The Handshake Conversation with Steve Walters and Jason Frederick
Edited by Dan Duffy / Art by Steve Walters and Jason Frederick
Jonathan Toubin Benefit by Jason Wyatt Frederick
On Big Gigs and Respect:
JF: Ever since you helped me get a leg up in the print making, I’ve worked a series of shitty jobs. Some not so shitty. Some more awesome than others.
SW: You’ve had a lot of awesome jobs. You did all that stuff for Chantry, which was huge.
JF: I came to know Art Chantry through someone else. Not through you. But then when Art found out that I knew you, that was kind of a thing. He was like, “Really? I know Steve!” It seems like everyone in the gig posters world knows who you are. You get the tip of the hat.
SW: I’m a lucky man.
JF: Well, you’re a very nice guy. Do you fell as though your niceness has hurt you or helped you?
SW: Well, as we talked about earlier, my niceness caused me to teach other people how to do this and create my own competition. So, every once in a while I gets pangs of pain.
JF: (laughs) “Pangs of pain.”
SW: I’ll think sometimes, “Man, I really would’ve liked that job.” But the overall respect I get from people makes it worthwhile.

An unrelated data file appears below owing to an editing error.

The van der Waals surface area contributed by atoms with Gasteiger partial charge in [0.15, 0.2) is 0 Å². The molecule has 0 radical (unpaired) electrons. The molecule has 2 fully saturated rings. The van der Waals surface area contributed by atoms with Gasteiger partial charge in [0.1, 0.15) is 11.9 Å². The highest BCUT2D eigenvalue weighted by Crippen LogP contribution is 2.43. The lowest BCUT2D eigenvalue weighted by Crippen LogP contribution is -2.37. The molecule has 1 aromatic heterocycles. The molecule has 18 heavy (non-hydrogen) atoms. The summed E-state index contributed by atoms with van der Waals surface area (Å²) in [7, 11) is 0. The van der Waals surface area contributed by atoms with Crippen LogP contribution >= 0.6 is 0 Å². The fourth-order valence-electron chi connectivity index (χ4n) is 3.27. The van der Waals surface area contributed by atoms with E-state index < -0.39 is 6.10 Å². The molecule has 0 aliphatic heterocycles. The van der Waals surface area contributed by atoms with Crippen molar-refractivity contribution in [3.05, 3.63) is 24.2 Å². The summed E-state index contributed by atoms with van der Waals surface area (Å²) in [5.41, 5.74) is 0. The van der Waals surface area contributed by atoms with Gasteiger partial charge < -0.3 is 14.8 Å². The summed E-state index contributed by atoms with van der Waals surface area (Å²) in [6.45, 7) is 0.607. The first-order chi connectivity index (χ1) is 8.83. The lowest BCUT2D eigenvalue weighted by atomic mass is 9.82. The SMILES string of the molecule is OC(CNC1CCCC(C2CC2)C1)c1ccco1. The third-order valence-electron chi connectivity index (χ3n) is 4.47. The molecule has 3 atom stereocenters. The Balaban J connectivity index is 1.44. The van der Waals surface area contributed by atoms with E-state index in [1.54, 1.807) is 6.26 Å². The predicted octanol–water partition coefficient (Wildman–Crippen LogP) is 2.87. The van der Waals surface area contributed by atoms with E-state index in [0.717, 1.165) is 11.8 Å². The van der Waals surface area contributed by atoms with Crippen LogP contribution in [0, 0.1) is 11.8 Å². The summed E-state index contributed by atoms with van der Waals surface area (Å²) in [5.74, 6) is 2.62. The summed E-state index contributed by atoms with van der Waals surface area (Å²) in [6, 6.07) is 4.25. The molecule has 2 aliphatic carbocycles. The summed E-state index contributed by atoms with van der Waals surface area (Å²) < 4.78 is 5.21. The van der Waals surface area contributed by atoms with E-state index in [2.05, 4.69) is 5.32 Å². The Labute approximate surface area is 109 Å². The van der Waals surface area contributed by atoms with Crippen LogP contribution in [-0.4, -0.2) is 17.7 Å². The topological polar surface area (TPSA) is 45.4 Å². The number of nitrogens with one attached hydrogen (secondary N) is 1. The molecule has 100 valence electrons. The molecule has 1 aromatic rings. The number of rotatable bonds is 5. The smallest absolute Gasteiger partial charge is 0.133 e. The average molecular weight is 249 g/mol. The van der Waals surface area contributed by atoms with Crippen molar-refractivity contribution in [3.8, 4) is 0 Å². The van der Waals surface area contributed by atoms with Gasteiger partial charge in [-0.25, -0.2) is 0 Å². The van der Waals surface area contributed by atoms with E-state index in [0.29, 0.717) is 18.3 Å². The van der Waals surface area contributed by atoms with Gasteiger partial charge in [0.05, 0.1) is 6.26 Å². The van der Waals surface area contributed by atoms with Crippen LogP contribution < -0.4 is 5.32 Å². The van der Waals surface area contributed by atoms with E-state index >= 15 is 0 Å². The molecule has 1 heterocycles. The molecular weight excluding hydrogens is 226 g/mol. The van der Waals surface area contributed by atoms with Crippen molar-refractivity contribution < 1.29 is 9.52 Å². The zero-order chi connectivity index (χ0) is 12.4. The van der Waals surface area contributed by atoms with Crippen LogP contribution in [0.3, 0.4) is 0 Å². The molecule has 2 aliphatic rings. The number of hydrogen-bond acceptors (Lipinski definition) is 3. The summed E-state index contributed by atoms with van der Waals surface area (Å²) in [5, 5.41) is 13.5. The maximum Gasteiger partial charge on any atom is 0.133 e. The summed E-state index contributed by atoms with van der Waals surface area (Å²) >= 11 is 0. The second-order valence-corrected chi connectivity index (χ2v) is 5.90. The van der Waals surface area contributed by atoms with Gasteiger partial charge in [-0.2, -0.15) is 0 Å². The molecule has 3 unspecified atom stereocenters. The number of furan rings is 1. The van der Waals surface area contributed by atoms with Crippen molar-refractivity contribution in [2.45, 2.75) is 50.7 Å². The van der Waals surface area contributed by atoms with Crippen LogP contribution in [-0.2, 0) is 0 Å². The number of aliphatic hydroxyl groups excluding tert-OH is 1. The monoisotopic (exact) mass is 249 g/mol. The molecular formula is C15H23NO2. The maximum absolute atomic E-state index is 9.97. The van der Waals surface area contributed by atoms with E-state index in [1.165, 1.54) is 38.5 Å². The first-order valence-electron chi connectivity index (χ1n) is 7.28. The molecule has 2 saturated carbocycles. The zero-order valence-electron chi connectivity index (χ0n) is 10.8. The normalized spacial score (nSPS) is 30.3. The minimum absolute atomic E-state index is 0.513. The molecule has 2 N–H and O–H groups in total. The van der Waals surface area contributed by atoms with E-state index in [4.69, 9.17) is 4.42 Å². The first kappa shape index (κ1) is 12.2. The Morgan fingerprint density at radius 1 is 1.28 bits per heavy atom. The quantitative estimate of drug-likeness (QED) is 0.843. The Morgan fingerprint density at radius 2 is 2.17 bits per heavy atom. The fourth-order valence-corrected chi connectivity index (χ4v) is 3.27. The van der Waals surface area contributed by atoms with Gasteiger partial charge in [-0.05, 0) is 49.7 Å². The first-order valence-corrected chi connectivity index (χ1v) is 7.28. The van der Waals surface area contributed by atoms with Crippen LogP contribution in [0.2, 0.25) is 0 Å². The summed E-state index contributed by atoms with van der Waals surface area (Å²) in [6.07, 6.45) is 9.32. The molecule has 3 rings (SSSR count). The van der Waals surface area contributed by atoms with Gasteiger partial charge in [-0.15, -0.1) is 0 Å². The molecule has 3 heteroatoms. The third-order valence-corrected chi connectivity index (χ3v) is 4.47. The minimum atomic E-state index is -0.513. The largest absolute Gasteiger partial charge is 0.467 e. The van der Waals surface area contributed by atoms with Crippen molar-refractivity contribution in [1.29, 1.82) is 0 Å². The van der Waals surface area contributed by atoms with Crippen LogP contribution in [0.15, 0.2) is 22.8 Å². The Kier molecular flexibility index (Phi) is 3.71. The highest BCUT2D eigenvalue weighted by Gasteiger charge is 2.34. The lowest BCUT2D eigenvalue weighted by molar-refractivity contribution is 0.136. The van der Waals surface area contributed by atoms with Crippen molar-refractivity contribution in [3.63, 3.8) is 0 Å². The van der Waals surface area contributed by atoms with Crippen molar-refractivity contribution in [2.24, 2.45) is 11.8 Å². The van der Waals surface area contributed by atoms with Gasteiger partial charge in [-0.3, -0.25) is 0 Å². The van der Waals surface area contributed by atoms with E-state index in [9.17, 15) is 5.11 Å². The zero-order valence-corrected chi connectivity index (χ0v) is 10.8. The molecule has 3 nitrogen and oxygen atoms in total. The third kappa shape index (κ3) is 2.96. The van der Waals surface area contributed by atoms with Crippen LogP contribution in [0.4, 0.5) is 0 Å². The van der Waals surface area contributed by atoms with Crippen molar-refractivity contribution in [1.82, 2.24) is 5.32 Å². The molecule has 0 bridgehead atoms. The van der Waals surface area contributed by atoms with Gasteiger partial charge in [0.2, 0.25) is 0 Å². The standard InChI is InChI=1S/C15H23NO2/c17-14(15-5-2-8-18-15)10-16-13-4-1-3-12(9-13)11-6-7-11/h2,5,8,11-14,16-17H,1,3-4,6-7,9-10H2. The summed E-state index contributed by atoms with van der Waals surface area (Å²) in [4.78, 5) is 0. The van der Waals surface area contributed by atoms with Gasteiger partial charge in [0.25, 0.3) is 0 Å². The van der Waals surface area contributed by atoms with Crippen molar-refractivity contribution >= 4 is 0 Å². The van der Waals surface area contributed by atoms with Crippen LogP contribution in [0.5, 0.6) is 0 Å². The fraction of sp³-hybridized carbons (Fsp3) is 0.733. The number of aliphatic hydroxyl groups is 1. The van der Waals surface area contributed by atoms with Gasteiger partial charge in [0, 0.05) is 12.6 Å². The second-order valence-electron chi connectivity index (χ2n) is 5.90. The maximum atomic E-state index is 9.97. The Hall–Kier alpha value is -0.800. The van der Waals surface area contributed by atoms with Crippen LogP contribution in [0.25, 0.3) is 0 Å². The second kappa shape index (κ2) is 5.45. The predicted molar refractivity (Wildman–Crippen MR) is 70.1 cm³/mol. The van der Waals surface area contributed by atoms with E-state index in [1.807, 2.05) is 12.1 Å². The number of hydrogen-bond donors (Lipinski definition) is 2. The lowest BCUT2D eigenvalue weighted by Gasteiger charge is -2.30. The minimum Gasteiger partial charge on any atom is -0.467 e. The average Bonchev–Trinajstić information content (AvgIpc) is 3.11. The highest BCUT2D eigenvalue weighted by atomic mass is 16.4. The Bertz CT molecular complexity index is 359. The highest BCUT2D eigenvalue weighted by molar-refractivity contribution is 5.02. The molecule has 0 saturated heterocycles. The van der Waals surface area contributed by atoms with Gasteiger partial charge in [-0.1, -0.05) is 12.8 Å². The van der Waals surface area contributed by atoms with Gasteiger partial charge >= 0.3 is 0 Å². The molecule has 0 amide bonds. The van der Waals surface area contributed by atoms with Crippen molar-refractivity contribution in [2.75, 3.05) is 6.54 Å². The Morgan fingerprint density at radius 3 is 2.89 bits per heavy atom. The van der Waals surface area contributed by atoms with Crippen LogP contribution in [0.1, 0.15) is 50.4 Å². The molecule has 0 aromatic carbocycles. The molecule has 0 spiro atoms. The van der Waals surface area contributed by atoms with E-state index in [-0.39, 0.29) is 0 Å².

JF: You don’t want the hassle of dealing with the Black Keys. Bunch of prima donnas. You don’t want the hassle of dealing with Phish…
JF: Kings of Leon? Seriously. You didn’t want that gig.
SW: I wasn’t jealous of you.
JF: That was a painful…
SW: That was a big gig.
JF: I don’t know if I’m necessarily respected in the printing community—I really don’t know a lot of the people in the printing community—but…
SW: Well, you were respected by the people you were working for there.
JF: Yes. Many told me that it couldn’t be done. When I first came in here and I was like, “Steve, what you think? Do you think I could do 4,000 five-color 18 x 24 inch prints by hand?” You were like, “Don’t do it.”
JF: Dan Grzeca was like, “Pah! You’re retarded.”
SW: (laughs) He says that to all the boys.
JF: But you didn’t laugh at me whenever you would come in and I had been here since 5:30 in the morning.
SW: No, I didn’t think you were dumb. I had done stupid shit like that before.
JF: It turned into a much bigger job than it was at first, though. That’s when my heart started sinking. They originally signed me on for 4,000, and I ended up delivering 8,000. I probably ruined 2,000.
JF: I did like 10,000 prints. Every other person I talked to was like, “Why don’t you just buy a machine?” But yeah. Print making—you can really get into it. It gives me an odd focus, and that feeling at the very, very end when you’re picking up the last one, and it’s like, “Ugh! I’m done!” It’s sort of like finishing a marathon. You know how everything’s moving constantly, and you constantly have to adjust to make sure that this thing’s lining up with that, and this thing’s lining up with that? Keeping everything together. Then, in the end, when you’re finally done, it’s…irreplicable? Irreplicable? (laughs) What’s the word I’m looking for?
JF: You can’t reproduce it. Irreproducable.
SW: Oh, okay.
JF: Words are my armor, Steve.
Office Girl Release Party by Jason Wyatt Frederick